Approval for next phase of Jacksons Landing proposals

An artist's impression of the waterfront development
An artist's impression of the waterfront development

Regeneration councillors have agreed to move forward with proposals to transform the former Jacksons Landing site and surrounding area.

The plans envisage a new interactive museum visitor attraction, watersports activities hub, public events space; four-star hotel and restaurants, and an expanded National Museum of the Royal Navy.

A Hartlepool Waterfront concept masterplan, setting out a series of ambitions of Hartlepool Borough Council for the area was formally adopted by the authority yesterday.

Further work will now take place on the proposals including design work, feasibility assessments and detailed costings.

As reported in yesterday’s Mail, the proposals could create 250 to 275 jobs plus a further 430 in construction.

Councillor Kevin Cranny, the council’s chairman of regeneration, said: “I think as a council it shows how forward thinking Hartlepool is and is a wonderful place to come and we can build on our assets and our maritime history.

“I must congratulate staff for the hard work they have done in bringing this forward.”

Coun Shane Moore said: “As a ward councillor for the area (Headland and Harbour) we are very keen to see the area get developed and we welcome all the plans there. I’m especially keen to see the new interactive museum that we have planned.

“I think that could be a real draw.”

He added he was pleased the council planned to support developer Jomast’s plans for offices, retail, leisure and a hotel at Trincomalee Wharf along Maritime Avenue.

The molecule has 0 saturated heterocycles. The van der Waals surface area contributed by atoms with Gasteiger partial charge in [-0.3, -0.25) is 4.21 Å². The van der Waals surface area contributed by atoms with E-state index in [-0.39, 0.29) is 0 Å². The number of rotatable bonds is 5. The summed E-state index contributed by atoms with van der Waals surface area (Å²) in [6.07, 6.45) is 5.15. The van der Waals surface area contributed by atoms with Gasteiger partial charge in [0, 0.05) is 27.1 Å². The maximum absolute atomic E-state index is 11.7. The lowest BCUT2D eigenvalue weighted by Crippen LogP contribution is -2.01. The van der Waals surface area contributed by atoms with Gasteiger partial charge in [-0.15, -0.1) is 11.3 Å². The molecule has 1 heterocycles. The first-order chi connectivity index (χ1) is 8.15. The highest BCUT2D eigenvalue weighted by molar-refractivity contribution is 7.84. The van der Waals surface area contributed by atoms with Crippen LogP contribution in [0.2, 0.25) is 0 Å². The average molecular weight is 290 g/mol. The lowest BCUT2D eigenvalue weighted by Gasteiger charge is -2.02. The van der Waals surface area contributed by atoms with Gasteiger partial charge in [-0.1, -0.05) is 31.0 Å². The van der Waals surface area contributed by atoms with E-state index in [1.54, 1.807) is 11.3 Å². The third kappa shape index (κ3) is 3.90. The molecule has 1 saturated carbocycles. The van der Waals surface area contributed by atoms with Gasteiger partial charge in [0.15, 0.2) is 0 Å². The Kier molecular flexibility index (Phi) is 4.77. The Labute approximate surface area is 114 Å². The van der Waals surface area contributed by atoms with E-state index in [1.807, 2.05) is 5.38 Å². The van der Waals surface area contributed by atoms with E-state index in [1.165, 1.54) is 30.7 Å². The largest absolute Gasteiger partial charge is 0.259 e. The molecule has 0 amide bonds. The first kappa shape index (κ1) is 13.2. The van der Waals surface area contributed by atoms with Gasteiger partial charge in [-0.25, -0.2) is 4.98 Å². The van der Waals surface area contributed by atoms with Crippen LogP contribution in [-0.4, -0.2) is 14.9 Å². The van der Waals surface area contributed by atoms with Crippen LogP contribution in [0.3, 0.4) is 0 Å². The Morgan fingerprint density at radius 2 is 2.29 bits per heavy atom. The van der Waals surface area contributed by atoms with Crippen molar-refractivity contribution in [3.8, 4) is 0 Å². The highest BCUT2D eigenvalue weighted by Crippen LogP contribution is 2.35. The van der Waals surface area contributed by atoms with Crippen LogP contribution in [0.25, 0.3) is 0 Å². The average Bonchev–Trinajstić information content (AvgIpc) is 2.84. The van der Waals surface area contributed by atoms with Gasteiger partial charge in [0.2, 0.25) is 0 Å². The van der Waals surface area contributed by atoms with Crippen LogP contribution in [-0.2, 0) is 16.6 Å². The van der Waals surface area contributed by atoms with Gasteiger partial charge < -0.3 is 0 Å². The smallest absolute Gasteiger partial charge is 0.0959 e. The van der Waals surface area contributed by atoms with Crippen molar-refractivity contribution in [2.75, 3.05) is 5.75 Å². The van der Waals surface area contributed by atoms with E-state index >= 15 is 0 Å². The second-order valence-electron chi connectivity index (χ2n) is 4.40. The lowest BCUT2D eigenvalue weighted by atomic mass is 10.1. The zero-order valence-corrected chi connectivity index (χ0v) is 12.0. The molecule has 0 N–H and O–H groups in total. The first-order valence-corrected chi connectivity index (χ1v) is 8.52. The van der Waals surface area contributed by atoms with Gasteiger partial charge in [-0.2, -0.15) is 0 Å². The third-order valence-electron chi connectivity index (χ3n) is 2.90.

Coun Jim Lindridge said: “I’m very positive about the progress we are making. It’s fantastic to see this moving along. We need to get the public behind us on this.”
 Coun Rob Cook added: “Let’s just crack on and get going.”

He and Coun Brenda Loynes said they would like to see Hartlepool workers encouraged to take up the job opportunities.

Shorter term initiatives include the navy museum providing a commando-style assault course, work to improve the condition of the site and make it more attractive for people to visit, and a programme of events following on from the summer’s Waterfront Festival.

Andrew Carter, assistant director for economic growth and regeneration, said: “We are looking at getting interim uses there which will promote activity on the site now while we develop the bigger picture, so it is a two-pronged approach.”

Mr Carter said the council has submitted a multi-million pound bid with the Tees Valley Combined Authority as part of work to secure necessary funding.